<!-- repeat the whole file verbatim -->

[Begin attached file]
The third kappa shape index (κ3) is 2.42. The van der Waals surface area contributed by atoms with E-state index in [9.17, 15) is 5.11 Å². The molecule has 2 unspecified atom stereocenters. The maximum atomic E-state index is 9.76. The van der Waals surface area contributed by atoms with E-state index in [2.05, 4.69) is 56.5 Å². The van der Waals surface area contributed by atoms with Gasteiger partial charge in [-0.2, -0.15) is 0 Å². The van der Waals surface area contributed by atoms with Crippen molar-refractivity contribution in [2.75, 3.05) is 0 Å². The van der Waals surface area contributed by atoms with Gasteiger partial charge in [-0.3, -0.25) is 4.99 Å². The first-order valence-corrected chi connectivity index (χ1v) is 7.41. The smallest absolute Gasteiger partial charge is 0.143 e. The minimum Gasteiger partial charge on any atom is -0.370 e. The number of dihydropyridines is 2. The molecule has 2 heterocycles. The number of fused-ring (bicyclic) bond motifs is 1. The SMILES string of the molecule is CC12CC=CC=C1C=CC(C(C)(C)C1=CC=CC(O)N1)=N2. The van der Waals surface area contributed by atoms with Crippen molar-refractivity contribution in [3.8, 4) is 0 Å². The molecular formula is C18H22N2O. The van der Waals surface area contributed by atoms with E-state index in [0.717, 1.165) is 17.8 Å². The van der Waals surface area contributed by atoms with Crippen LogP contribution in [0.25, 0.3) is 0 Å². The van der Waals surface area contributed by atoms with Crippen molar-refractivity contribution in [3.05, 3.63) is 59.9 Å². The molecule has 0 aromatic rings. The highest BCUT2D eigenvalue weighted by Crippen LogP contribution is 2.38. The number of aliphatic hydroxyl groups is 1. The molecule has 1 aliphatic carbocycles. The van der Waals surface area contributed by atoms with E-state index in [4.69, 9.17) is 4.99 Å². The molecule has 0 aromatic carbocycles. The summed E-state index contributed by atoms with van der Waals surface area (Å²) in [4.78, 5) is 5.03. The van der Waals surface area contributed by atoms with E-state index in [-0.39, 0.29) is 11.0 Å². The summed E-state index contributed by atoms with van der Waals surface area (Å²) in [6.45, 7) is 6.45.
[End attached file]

The third kappa shape index (κ3) is 2.42. The van der Waals surface area contributed by atoms with E-state index in [9.17, 15) is 5.11 Å². The molecule has 2 unspecified atom stereocenters. The maximum atomic E-state index is 9.76. The van der Waals surface area contributed by atoms with E-state index in [2.05, 4.69) is 56.5 Å². The van der Waals surface area contributed by atoms with Gasteiger partial charge in [-0.2, -0.15) is 0 Å². The van der Waals surface area contributed by atoms with Crippen molar-refractivity contribution in [2.75, 3.05) is 0 Å². The van der Waals surface area contributed by atoms with Gasteiger partial charge in [-0.3, -0.25) is 4.99 Å². The first-order valence-corrected chi connectivity index (χ1v) is 7.41. The smallest absolute Gasteiger partial charge is 0.143 e. The minimum Gasteiger partial charge on any atom is -0.370 e. The number of dihydropyridines is 2. The molecule has 2 heterocycles. The number of fused-ring (bicyclic) bond motifs is 1. The SMILES string of the molecule is CC12CC=CC=C1C=CC(C(C)(C)C1=CC=CC(O)N1)=N2. The van der Waals surface area contributed by atoms with Crippen molar-refractivity contribution in [3.8, 4) is 0 Å². The molecular formula is C18H22N2O. The van der Waals surface area contributed by atoms with E-state index in [0.717, 1.165) is 17.8 Å². The van der Waals surface area contributed by atoms with Crippen LogP contribution in [0.25, 0.3) is 0 Å². The van der Waals surface area contributed by atoms with Crippen molar-refractivity contribution in [3.05, 3.63) is 59.9 Å². The molecule has 0 aromatic rings. The highest BCUT2D eigenvalue weighted by Crippen LogP contribution is 2.38. The number of aliphatic hydroxyl groups is 1. The molecule has 1 aliphatic carbocycles. The van der Waals surface area contributed by atoms with E-state index in [4.69, 9.17) is 4.99 Å². The molecule has 0 aromatic carbocycles. The summed E-state index contributed by atoms with van der Waals surface area (Å²) in [4.78, 5) is 5.03. The van der Waals surface area contributed by atoms with E-state index in [-0.39, 0.29) is 11.0 Å². The summed E-state index contributed by atoms with van der Waals surface area (Å²) in [6.45, 7) is 6.45.